Quentin Tarantino says this film is the best of the 2010s. I may not go as far as to say that, as there were countless great movies released in that decade, but you can’t deny this is a fantastic film.
“The Social Network” is a 2010 movie directed by David Fincher, from a screenplay written by Aaron Sorkin. The film follows the creation of the social network company Facebook, focusing on Mark Zuckerberg (Jesse Eisenberg) and Eduardo Saverin’s (Andrew Garfield) relationship.
There are many reasons why this film is fantastic, but if I had to whittle it down, I would point it to the writing, the direction and cinematography, the performances and the musical score.
Starting with the writing, this film has one of the best scripts of the 21st century. Sorkin has written many famous movies and TV shows, including “The West Wing,” “Newsroom,” “Moneyball” and “The Trial of the Chicago 7.” Though all those shows and films have incredible scripts, this may be Sorkin’s best ever work. His rapid, rhythmic dialogue style fits perfectly with the characters in this film, especially with Eisenberg’s Zuckerberg.
Every dialogue sequence in this movie is memorable, starting with the opening scene between Zuckerberg and his soon-to-be ex-girlfriend. However, it isn’t just the dialogue that is fantastic; the story structure is also incredible. The story is executed in an interesting way, going back and forth between present-day courtroom scenes and flashbacks, but Sorkin masterfully uses that nature to deliver the story. The plot unfolds so naturally that you barely even notice this structure upon first watch, which is all to the credit of Sorkin’s writing and Fincher’s execution.
That leads us right into the next point, the film’s direction and cinematography. Fincher has directed many incredible movies, including “Seven,” “Fight Club,” “Zodiac” and “Gone Girl,” but like Sorkin, this may be his best.
This isn’t his loftiest film in terms of visual scale, but it showcases his directing ability in part because of that. Much of the film takes place in confined rooms, whether it be a dorm room, a courtroom or an office space. Even with these space constraints, Fincher is able to create incredible images with visuals that perfectly capture the conversations and character actions. Like the film’s signature lines, there are many visual moments throughout the film that will surely be remembered after watching.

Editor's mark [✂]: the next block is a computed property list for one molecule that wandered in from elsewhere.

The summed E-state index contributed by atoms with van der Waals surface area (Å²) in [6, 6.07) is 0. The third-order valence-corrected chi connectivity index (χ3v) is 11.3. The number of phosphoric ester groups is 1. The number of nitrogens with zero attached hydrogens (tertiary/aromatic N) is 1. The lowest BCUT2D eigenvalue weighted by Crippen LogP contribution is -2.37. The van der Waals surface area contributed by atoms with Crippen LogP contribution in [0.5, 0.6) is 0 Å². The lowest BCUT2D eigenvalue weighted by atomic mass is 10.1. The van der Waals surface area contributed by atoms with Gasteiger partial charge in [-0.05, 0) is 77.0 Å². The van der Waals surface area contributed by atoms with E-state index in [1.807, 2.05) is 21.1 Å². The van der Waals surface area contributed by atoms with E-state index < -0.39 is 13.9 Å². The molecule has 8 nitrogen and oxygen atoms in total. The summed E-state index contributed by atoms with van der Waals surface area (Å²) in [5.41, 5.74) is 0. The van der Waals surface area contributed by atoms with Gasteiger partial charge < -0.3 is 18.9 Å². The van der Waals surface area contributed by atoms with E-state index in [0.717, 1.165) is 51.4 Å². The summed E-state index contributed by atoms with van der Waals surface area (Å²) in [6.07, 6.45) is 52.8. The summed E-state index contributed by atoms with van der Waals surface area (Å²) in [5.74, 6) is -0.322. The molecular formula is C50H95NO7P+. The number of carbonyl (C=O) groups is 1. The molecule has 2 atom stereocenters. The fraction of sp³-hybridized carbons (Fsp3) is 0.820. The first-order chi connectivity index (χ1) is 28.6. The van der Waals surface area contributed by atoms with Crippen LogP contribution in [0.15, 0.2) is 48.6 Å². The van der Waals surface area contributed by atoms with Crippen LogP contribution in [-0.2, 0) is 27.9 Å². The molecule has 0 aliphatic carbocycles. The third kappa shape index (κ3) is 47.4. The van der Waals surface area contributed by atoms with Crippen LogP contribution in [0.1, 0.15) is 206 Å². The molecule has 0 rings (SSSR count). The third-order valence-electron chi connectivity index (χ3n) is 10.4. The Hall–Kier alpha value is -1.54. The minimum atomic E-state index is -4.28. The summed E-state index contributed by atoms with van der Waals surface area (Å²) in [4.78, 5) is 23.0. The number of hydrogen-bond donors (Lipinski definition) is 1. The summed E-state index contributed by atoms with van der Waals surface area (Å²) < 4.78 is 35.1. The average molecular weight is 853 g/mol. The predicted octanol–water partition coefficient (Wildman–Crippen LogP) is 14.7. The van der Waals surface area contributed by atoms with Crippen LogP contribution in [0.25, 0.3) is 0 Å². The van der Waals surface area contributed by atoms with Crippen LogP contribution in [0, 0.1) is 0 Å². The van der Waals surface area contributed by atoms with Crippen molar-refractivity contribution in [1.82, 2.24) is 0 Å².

The acting in this film is also fantastic, led by the two leading actors Eisenberg and Garfield. Eisenberg has the difficult task of embodying the well-known Zuckerberg, but portrays him in an interesting way. There is controversy whether or not the people are accurately represented in this film, but Eisenberg plays Zuckerberg perfectly.
Eisenberg and Garfield’s chemistry elevates several scenes, combined with the brilliant direction by Fincher and writing from Sorkin, creates a true spectacle that needs to be seen.
Eisenberg’s portrayal of Zuckerberg as an aloof, narcissistic character creates many incredible sequences throughout the picture. This contrasts with Garfield’s Saverin, who is portrayed as the cooler, smoother character which determines the character dynamics that play out throughout the picture. Eisenberg and Garfield’s chemistry elevates several scenes, combined with the brilliant direction by Fincher and writing from Sorkin, creates a true spectacle that needs to be seen.
Last but certainly not least, the musical score provides an important undertone to the film. Trent Reznor and Atticus Ross both create a sense of unease and calm through the score, which perfectly encapsulates the thematic nature of the movie. The twitchy nature of the music also helps provide the backing to the characters on screen, showcasing how the Harvard students are always thinking, always looking for an edge. This score again helps bring the movie to another level.
In conclusion, this is an incredible movie that delivers a story on a subject of the utmost importance to this day with great themes, fantastic characters, strong direction and absolutely incredible writing. For those reasons, I can confidently say this is a fantastic film.
Where to Find “The Social Network”: Streaming on Netflix